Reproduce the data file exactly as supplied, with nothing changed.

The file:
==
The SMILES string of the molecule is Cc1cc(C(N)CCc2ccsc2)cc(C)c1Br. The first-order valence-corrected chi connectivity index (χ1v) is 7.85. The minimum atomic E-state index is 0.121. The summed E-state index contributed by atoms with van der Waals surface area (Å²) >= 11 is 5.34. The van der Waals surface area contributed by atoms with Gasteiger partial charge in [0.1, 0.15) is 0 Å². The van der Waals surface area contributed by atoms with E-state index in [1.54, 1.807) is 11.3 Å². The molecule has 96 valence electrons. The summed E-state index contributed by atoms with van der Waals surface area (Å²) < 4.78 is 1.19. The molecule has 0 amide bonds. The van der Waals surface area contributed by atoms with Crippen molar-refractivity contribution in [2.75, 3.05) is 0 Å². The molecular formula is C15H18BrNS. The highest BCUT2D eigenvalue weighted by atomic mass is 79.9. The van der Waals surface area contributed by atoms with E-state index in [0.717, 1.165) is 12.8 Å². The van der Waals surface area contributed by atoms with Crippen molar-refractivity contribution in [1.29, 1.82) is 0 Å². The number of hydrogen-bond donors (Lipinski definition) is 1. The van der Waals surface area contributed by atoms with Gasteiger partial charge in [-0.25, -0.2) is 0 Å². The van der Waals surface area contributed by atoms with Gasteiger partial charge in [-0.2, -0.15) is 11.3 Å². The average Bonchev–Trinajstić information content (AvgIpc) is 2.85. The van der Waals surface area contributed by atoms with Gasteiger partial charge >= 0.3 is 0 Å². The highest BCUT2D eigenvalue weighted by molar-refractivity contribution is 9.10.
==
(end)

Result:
The SMILES string of the molecule is Cc1cc(C(N)CCc2ccsc2)cc(C)c1Br. The first-order valence-corrected chi connectivity index (χ1v) is 7.85. The minimum atomic E-state index is 0.121. The summed E-state index contributed by atoms with van der Waals surface area (Å²) >= 11 is 5.34. The van der Waals surface area contributed by atoms with Gasteiger partial charge in [0.1, 0.15) is 0 Å². The van der Waals surface area contributed by atoms with E-state index in [1.54, 1.807) is 11.3 Å². The molecule has 96 valence electrons. The summed E-state index contributed by atoms with van der Waals surface area (Å²) < 4.78 is 1.19. The molecule has 0 amide bonds. The van der Waals surface area contributed by atoms with Crippen molar-refractivity contribution in [2.75, 3.05) is 0 Å². The molecular formula is C15H18BrNS. The highest BCUT2D eigenvalue weighted by atomic mass is 79.9. The van der Waals surface area contributed by atoms with E-state index in [0.717, 1.165) is 12.8 Å². The van der Waals surface area contributed by atoms with Crippen molar-refractivity contribution in [1.29, 1.82) is 0 Å². The number of hydrogen-bond donors (Lipinski definition) is 1. The van der Waals surface area contributed by atoms with Gasteiger partial charge in [-0.25, -0.2) is 0 Å². The van der Waals surface area contributed by atoms with Gasteiger partial charge in [-0.2, -0.15) is 11.3 Å². The average Bonchev–Trinajstić information content (AvgIpc) is 2.85. The van der Waals surface area contributed by atoms with Gasteiger partial charge >= 0.3 is 0 Å². The highest BCUT2D eigenvalue weighted by molar-refractivity contribution is 9.10.